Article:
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Bell Trail to the Crack - Wet Beaver Creek
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mini location map2002-04-25
1 by photographer avatarmontezumawell
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Bell Trail to the Crack - Wet Beaver CreekCamp Verde, AZ
Camp Verde, AZ
Hiking avatar Apr 25 2002
Hiking 280 AEG
280 ft AEG
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Linked none no linked trail guides
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Joe provided an excellent description of this trail (actually a former cattle driveway.)
What Joe called 'Tongue of the Beaver' is known to the 'locals' as 'The Crack.' It's a mega party scene there at certain times. Other times, no one in sight. Ditto with the Weir. We've actually camped at the Weir a few times. Trick is to walk in at dusk to make sure no one's there and then leave right after sunup. It's a very busy trail, a 'must do' for practically every Boy Scouting group in the Southwest. Since the TH is only a 13 minute drive from our home, we do this trail often, even if only for a 15 minute stroll up to the petroglyph rock and the nearby red ledges in the creek. Ah, to hear the water gurgle over those ledges. Bear in mind that, if this trail and creek were in Sedona, it would be one of the 'major draws' over there. Probably would have been homesteaded and then sold to an Enchantment-style developer. Somehow, this trail stayed public. Thank The Trail Gods!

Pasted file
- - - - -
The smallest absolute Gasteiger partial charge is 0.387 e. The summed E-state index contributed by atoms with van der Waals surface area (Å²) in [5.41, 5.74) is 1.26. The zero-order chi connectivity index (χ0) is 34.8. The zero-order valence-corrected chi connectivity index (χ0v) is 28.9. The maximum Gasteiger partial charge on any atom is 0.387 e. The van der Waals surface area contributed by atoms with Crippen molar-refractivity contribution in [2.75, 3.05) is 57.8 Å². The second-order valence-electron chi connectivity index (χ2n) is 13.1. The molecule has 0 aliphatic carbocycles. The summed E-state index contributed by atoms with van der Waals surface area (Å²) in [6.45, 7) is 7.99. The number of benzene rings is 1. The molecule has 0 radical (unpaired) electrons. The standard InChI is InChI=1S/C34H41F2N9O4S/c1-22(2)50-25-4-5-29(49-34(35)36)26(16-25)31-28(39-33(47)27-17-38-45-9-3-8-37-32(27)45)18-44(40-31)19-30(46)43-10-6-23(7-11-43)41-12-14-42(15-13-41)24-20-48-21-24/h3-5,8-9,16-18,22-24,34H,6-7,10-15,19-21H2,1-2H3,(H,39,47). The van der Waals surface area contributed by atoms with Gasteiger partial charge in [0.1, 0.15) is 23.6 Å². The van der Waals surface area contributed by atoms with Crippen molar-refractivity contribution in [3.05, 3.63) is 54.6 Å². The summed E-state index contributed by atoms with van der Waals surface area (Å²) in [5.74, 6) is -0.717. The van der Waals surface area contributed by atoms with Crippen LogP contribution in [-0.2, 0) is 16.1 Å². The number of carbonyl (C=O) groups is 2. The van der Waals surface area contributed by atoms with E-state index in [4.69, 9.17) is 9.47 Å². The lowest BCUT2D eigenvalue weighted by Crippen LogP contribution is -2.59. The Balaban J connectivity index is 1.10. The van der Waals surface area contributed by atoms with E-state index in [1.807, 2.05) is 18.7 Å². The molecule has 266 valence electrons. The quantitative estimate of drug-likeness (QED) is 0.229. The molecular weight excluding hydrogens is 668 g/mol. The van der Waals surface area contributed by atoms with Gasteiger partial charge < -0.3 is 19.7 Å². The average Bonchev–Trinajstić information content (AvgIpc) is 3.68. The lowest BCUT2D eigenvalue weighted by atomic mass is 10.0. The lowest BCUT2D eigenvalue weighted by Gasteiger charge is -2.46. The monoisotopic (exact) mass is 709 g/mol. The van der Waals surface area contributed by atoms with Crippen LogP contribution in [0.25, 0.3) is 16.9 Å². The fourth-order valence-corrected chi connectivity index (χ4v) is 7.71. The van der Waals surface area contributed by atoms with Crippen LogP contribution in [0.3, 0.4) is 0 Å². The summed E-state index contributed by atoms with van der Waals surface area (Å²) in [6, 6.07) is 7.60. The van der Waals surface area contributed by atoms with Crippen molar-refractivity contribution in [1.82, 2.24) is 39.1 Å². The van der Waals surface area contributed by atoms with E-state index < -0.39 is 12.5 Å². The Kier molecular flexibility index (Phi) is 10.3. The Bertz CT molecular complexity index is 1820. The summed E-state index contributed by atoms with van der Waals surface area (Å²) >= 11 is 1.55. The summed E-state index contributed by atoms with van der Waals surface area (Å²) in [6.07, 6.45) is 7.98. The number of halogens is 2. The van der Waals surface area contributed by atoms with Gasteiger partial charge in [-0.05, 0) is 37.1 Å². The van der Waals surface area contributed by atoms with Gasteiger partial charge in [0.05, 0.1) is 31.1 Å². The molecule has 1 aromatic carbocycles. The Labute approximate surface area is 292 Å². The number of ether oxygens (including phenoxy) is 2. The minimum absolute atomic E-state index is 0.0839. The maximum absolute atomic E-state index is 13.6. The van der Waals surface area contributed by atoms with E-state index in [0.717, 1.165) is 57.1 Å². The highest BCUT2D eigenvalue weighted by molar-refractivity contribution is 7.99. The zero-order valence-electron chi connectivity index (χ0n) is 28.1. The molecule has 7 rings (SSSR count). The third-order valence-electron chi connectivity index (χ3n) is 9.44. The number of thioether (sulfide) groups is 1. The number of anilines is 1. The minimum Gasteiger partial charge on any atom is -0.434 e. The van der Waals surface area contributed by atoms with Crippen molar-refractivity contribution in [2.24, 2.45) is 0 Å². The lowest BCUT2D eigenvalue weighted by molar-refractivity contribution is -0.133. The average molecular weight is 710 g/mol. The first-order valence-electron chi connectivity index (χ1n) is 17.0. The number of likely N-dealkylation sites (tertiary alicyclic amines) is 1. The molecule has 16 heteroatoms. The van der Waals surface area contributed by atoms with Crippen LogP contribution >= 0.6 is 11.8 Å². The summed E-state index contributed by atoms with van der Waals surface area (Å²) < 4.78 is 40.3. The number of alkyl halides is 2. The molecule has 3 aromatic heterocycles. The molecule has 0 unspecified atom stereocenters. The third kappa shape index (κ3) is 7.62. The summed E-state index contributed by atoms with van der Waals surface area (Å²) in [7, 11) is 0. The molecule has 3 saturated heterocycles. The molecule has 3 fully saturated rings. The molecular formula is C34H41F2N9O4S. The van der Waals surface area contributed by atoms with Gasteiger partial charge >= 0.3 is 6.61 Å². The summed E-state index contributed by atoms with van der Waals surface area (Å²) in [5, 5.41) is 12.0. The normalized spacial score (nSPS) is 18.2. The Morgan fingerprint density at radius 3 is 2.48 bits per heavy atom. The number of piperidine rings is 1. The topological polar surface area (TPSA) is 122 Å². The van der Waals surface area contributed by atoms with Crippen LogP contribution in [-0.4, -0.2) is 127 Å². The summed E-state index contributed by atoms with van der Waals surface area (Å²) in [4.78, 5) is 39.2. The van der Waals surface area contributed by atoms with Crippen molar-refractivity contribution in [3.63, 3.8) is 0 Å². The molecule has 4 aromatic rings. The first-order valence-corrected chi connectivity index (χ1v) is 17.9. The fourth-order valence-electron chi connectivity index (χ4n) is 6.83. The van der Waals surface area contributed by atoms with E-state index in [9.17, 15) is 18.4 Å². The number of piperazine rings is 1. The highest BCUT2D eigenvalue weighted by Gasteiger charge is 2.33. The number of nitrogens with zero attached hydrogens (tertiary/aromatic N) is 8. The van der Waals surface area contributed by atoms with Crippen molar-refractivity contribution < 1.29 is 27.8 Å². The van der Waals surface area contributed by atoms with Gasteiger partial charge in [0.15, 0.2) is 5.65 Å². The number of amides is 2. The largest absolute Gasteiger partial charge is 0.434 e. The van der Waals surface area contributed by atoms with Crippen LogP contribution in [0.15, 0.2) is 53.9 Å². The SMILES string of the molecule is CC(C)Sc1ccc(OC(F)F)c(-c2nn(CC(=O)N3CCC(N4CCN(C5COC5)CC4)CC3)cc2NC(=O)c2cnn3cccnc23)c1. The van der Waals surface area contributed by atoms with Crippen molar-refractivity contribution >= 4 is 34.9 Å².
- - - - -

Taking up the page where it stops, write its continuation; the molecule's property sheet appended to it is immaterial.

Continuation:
Anyway, Joe's right, don't bother with White Mesa or Apache Maid unless your are really bored out of your mind. Hang out at The Crack and watch the 'local color' do their thing or splish and splash in the pool of your own choice. Do realize this is prime snake habitat due to the excellent rodent population. It's not really a big deal but you should always keep your eyes open for rattlesnakes. They are very common. Less so down by the water but they definitely DO sometimes hang out there, too. Just be cautions.
A side note: That Bell fellow was actually an Eastern industrialist who came to visit one of the resorts which once lined Beaver Creek. He fell in love with the cowboy lifestyle and was probably much like Billy Crystal in 'City Slickers.' He bought a ranch and literally threw money at every project you can think of. The Bell Trail was one of his more grandiose and expensive projects. None of the 'locals' of tha era could possibly afford to spend that kind of money blasting a cattle driveway out of Beaver Creek's sheer cliffs. They simply drove their herds up existing slopes scattered along the Mogollon Rim. Not ol' Mr. Bell! So, whenever you hike the Bell Trail, tip your hat to early tourism. You are walking along an indirect relic of the once-thriving resort business which made Beaver Creek famous nationwide in the pre-depression 1920's.
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